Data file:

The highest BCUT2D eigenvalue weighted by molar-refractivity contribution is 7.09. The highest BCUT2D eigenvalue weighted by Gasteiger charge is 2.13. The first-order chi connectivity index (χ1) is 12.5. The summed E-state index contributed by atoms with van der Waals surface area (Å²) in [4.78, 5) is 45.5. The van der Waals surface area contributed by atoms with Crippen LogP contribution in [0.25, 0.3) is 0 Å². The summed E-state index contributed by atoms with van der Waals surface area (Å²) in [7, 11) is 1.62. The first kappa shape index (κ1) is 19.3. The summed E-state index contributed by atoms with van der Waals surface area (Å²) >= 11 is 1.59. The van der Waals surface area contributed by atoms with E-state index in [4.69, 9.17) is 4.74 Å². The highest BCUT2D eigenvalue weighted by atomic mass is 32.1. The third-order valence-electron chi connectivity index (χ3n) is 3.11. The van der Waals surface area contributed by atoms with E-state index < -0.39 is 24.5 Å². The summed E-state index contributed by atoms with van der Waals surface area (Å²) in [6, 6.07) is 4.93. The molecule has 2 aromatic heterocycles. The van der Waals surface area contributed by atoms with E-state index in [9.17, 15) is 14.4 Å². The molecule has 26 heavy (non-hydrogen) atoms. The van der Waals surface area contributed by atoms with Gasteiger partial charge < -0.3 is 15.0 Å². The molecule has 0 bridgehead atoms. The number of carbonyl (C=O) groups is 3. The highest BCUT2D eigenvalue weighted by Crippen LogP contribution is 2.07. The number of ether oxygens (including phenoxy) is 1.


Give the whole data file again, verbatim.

The highest BCUT2D eigenvalue weighted by molar-refractivity contribution is 7.09. The highest BCUT2D eigenvalue weighted by Gasteiger charge is 2.13. The first-order chi connectivity index (χ1) is 12.5. The summed E-state index contributed by atoms with van der Waals surface area (Å²) in [4.78, 5) is 45.5. The van der Waals surface area contributed by atoms with Crippen LogP contribution in [0.25, 0.3) is 0 Å². The summed E-state index contributed by atoms with van der Waals surface area (Å²) in [7, 11) is 1.62. The first kappa shape index (κ1) is 19.3. The summed E-state index contributed by atoms with van der Waals surface area (Å²) >= 11 is 1.59. The van der Waals surface area contributed by atoms with E-state index in [4.69, 9.17) is 4.74 Å². The highest BCUT2D eigenvalue weighted by atomic mass is 32.1. The third-order valence-electron chi connectivity index (χ3n) is 3.11. The van der Waals surface area contributed by atoms with E-state index < -0.39 is 24.5 Å². The summed E-state index contributed by atoms with van der Waals surface area (Å²) in [6, 6.07) is 4.93. The molecule has 2 aromatic heterocycles. The van der Waals surface area contributed by atoms with E-state index in [9.17, 15) is 14.4 Å². The molecule has 26 heavy (non-hydrogen) atoms. The van der Waals surface area contributed by atoms with Gasteiger partial charge < -0.3 is 15.0 Å². The molecule has 0 bridgehead atoms. The number of carbonyl (C=O) groups is 3. The highest BCUT2D eigenvalue weighted by Crippen LogP contribution is 2.07. The number of ether oxygens (including phenoxy) is 1.